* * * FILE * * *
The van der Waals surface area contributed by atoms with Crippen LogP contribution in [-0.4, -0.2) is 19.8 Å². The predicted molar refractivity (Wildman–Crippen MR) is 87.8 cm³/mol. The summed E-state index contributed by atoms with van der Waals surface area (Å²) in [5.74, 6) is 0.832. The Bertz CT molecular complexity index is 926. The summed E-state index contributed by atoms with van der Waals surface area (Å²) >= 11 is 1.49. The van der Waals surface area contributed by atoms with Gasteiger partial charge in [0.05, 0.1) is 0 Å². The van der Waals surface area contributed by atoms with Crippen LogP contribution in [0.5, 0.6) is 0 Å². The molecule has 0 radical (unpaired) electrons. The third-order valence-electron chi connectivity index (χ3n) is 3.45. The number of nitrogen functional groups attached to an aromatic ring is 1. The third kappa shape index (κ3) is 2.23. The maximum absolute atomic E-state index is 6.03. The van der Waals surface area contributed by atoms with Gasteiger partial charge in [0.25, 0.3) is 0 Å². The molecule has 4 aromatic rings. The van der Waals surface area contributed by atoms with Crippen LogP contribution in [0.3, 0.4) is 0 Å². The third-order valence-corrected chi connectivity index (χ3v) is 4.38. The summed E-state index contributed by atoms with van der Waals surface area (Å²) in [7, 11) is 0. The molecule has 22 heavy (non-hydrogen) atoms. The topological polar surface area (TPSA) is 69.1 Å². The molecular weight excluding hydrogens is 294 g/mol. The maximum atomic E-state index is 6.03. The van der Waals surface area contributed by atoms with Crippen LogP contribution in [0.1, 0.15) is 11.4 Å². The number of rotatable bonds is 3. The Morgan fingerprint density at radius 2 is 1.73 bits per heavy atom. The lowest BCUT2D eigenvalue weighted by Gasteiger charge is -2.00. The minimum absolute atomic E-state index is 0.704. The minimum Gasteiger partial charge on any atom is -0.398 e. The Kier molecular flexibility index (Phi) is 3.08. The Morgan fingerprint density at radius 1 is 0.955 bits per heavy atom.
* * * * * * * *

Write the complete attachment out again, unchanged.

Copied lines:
The van der Waals surface area contributed by atoms with Crippen LogP contribution in [-0.4, -0.2) is 19.8 Å². The predicted molar refractivity (Wildman–Crippen MR) is 87.8 cm³/mol. The summed E-state index contributed by atoms with van der Waals surface area (Å²) in [5.74, 6) is 0.832. The Bertz CT molecular complexity index is 926. The summed E-state index contributed by atoms with van der Waals surface area (Å²) >= 11 is 1.49. The van der Waals surface area contributed by atoms with Gasteiger partial charge in [0.05, 0.1) is 0 Å². The van der Waals surface area contributed by atoms with Crippen LogP contribution in [0.5, 0.6) is 0 Å². The molecule has 0 radical (unpaired) electrons. The third-order valence-electron chi connectivity index (χ3n) is 3.45. The number of nitrogen functional groups attached to an aromatic ring is 1. The third kappa shape index (κ3) is 2.23. The maximum absolute atomic E-state index is 6.03. The van der Waals surface area contributed by atoms with Gasteiger partial charge in [0.25, 0.3) is 0 Å². The molecule has 4 aromatic rings. The van der Waals surface area contributed by atoms with Crippen LogP contribution in [0.3, 0.4) is 0 Å². The third-order valence-corrected chi connectivity index (χ3v) is 4.38. The summed E-state index contributed by atoms with van der Waals surface area (Å²) in [7, 11) is 0. The molecule has 22 heavy (non-hydrogen) atoms. The topological polar surface area (TPSA) is 69.1 Å². The molecular weight excluding hydrogens is 294 g/mol. The maximum atomic E-state index is 6.03. The van der Waals surface area contributed by atoms with Crippen LogP contribution in [0.1, 0.15) is 11.4 Å². The number of rotatable bonds is 3. The Morgan fingerprint density at radius 2 is 1.73 bits per heavy atom. The lowest BCUT2D eigenvalue weighted by Gasteiger charge is -2.00. The minimum absolute atomic E-state index is 0.704. The minimum Gasteiger partial charge on any atom is -0.398 e. The Kier molecular flexibility index (Phi) is 3.08. The Morgan fingerprint density at radius 1 is 0.955 bits per heavy atom.